All that talk of an angry America?
An Associated Press-GfK poll finds that most Americans are happy with their friends and family, feel good about their finances and are more or less content at work. It's government, particularly the federal government, that's making them upset.
Almost 8 in 10 Americans say they're dissatisfied or angry with the way the federal government is working, while about the same proportion say they're satisfied or enthusiastic about their personal lives. Republicans are far more likely to be angry — half of Republican voters, compared with about one-quarter of Democrats or independents — and those Republicans are much more supportive of Donald Trump, the front-runner for the party's presidential nomination.
Still, anger isn't so much driven by political ideology as it is by an overall disdain for a political system that doesn't seem to be working, voters said in follow-up interviews. They're upset with both parties, as well as career politicians and Washington insiders who, those surveyed said, don't put their constituents' interests first.
"There are too many lobbyists and people who are not really working for the people anymore. They're working to line their own pockets," said 37-year-old Greg Boire of Belding, Michigan, who works as a bank customer service representative and voted for Trump in that state's Republican primary. "It happens on both sides. ... It's just the whole government in general."
John Santoro of San Jose, California, a 58-year-old market development manager for a company that makes semiconductor-related products, said he's doing well financially but is angry about a lack of progress to lower the country's debt.
He mostly blames President Barack Obama, but "politicians on both sides of the aisle are to blame because they just can't get anything done. They just fundraise and get contributions from special interests."
The AP-GfK poll showed that angry Republicans such as Boire and Santoro were much more likely than those who are just dissatisfied to have a favorable view of Trump, by 62 percent as opposed to 42 percent. Fifty-eight percent of dissatisfied Republicans, but just 36 percent of angry ones, have an unfavorable opinion of Trump.
Both men say they do support Trump — to a point. They believe he could shake up Washington, but worry about his rhetoric and lack of campaign organization.
Boire said he's impressed that Trump is spending his own money and that what he says "is his opinion and not that of the lobbyists." But Boire would be satisfied if the more politically experienced Texas Sen. Ted Cruz won the nomination because Trump "does not have the filter to shut off" negative comments.
Santoro said he might vote for Cruz in the California primary if Trump doesn't "cinch things up" and run a more professional campaign.
Even so, Trump has harnessed anger toward the federal government to win many die-hard supporters, like 58-year-old Debra Waterson of Petoskey, Michigan. She supported Obama in 2008 and former Massachusetts Republican Gov. Mitt Romney four years ago.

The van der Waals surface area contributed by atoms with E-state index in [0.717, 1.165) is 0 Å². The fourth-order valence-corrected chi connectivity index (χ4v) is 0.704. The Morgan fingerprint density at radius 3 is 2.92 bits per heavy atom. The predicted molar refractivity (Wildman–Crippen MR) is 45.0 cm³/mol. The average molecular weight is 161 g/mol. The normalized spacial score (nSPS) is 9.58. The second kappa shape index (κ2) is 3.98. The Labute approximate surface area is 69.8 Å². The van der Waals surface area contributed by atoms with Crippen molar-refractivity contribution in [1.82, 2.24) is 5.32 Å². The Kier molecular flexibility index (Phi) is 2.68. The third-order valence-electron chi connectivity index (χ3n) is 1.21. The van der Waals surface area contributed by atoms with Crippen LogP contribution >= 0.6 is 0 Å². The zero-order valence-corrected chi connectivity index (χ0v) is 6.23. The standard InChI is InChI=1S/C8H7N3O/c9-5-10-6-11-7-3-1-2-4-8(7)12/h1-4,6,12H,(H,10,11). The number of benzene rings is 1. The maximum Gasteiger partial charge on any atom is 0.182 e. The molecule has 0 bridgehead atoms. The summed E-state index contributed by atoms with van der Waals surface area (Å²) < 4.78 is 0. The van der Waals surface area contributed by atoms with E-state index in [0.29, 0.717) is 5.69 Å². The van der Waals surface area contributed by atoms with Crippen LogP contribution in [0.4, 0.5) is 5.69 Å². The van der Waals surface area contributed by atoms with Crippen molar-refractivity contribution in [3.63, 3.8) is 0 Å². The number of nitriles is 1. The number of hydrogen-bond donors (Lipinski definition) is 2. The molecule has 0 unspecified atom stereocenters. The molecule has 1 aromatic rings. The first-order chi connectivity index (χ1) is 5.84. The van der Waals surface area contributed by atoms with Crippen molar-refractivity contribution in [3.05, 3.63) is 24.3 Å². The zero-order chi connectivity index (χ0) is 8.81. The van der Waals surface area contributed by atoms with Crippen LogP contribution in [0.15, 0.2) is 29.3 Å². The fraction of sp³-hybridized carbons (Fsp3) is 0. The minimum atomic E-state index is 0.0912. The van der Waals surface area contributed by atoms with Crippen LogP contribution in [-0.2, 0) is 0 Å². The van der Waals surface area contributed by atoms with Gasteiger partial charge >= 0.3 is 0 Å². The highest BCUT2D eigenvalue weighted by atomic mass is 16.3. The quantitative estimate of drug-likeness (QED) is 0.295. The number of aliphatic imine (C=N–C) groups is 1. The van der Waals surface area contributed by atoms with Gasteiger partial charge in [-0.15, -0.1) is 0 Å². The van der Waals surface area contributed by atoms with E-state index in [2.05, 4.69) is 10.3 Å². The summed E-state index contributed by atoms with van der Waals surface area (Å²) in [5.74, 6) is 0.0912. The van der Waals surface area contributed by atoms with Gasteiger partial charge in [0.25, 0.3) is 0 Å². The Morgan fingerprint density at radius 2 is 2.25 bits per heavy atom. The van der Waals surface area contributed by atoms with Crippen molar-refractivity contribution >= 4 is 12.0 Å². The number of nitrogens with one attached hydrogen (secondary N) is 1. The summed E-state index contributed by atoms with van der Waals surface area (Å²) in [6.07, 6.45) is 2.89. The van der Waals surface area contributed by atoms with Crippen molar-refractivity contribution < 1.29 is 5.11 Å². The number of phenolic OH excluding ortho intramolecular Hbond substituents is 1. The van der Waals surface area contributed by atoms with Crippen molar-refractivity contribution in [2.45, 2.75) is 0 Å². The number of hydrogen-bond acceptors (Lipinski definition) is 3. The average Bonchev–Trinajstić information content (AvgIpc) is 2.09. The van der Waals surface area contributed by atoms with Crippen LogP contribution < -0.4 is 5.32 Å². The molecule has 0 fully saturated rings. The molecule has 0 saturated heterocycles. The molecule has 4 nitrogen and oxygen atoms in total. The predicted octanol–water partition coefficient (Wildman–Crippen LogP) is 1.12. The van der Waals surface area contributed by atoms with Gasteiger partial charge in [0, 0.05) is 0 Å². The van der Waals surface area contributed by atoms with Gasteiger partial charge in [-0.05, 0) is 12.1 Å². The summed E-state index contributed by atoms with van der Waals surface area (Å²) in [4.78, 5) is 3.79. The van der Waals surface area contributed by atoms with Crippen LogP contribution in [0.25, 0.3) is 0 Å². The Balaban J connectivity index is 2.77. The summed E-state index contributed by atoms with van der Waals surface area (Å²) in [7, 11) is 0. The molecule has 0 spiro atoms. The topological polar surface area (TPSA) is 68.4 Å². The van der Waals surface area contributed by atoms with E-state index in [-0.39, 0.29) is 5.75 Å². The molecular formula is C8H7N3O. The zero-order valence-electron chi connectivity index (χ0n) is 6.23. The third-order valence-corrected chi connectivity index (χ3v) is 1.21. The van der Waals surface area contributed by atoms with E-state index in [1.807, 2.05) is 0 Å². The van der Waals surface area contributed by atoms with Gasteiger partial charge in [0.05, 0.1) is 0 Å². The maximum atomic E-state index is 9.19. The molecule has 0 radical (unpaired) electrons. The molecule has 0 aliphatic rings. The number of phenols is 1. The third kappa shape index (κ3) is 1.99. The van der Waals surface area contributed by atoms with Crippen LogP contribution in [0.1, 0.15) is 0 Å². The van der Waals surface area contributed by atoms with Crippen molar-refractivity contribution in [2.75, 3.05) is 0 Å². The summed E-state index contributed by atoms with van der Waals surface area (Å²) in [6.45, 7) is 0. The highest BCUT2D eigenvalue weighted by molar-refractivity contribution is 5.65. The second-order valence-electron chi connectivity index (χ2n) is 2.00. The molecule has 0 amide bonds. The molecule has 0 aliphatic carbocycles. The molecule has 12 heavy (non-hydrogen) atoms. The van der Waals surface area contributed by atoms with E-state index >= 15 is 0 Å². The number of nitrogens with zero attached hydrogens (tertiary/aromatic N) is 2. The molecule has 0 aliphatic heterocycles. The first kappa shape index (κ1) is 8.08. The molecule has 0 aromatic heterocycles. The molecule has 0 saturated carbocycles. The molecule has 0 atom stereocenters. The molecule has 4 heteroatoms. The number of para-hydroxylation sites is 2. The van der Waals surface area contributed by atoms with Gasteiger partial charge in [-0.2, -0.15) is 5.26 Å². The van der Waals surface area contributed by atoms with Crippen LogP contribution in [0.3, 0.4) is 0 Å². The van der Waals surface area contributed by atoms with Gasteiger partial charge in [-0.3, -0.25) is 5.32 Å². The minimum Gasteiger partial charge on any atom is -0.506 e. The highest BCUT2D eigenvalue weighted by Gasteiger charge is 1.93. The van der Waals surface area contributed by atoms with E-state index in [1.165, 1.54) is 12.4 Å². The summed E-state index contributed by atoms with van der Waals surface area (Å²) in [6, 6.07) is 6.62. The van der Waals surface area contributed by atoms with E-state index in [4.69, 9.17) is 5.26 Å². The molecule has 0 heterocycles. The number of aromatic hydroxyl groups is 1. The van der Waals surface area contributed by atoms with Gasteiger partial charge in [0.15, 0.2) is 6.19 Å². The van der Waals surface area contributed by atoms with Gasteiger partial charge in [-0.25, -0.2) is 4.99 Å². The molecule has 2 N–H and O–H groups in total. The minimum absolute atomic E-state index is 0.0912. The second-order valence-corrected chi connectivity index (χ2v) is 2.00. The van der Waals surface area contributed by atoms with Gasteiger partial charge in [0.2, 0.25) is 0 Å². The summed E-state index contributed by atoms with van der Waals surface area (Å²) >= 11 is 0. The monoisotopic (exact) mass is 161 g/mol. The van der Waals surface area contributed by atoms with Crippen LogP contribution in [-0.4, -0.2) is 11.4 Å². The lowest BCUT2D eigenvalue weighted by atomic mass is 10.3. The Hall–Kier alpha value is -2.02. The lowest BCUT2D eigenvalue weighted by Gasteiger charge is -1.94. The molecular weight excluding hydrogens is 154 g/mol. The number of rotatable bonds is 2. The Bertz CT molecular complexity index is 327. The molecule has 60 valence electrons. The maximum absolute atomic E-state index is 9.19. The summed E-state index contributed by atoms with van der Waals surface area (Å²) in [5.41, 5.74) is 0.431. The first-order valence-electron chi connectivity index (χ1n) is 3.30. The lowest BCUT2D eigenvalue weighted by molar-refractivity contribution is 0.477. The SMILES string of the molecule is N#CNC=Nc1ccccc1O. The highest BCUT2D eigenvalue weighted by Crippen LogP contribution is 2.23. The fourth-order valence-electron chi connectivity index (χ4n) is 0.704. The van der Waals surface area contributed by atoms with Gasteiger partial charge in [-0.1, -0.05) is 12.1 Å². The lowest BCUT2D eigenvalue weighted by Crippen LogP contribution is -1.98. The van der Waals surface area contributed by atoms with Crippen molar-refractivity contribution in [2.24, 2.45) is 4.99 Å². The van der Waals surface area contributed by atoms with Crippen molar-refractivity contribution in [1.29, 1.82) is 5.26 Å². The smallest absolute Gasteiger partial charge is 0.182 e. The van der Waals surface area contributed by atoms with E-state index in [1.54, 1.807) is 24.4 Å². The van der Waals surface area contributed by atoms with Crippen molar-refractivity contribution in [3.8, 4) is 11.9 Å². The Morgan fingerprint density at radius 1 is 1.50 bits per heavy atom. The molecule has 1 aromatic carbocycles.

She's upset that the gun lobby has a strong influence in Washington and that the Senate won't vote on Obama's nominee for Supreme Court. But she's even angrier about the economy and foreign trade deals, so she voted for Trump in the Republican primary.
"Up here in northern Michigan, there is so much unemployment and so many can't afford to eat or buy medicine," said Waterson, who said her family is getting by.
In the Democratic race against Hillary Clinton, Vermont Sen. Bernie Sanders also has drawn support from voters who say they're fed up with the federal government.
Retired Miami postal worker Kenneth Olinsky, a Sanders supporter, said he's angry at Republicans in Congress for being "obstructionist" on legislation that could help working-class or low-income families.
"They haven't done anything for the people as much as they've done for the wealthy and for businesses," said Olinsky, 61. "There is a definite class system in this country; it's the haves against the have nots."
In the poll, people were slightly more likely to describe the economy as good than they were in February, 45 percent to 41 percent. Despite the current uptick, 54 percent describe the economy as poor.
Still, two-thirds or more of Democrats and Republicans say they're at least satisfied with their personal and family relationships, financial situations, careers, and work-life balance. Independents lag behind on each of those measures, but are still more likely than not to be satisfied with each.
But the vast majority of Americans — 71 percent — still think the country is headed in the wrong direction. Nearly half of Democrats, but less than 1 in 10 Republicans, think the country is headed in the right direction.
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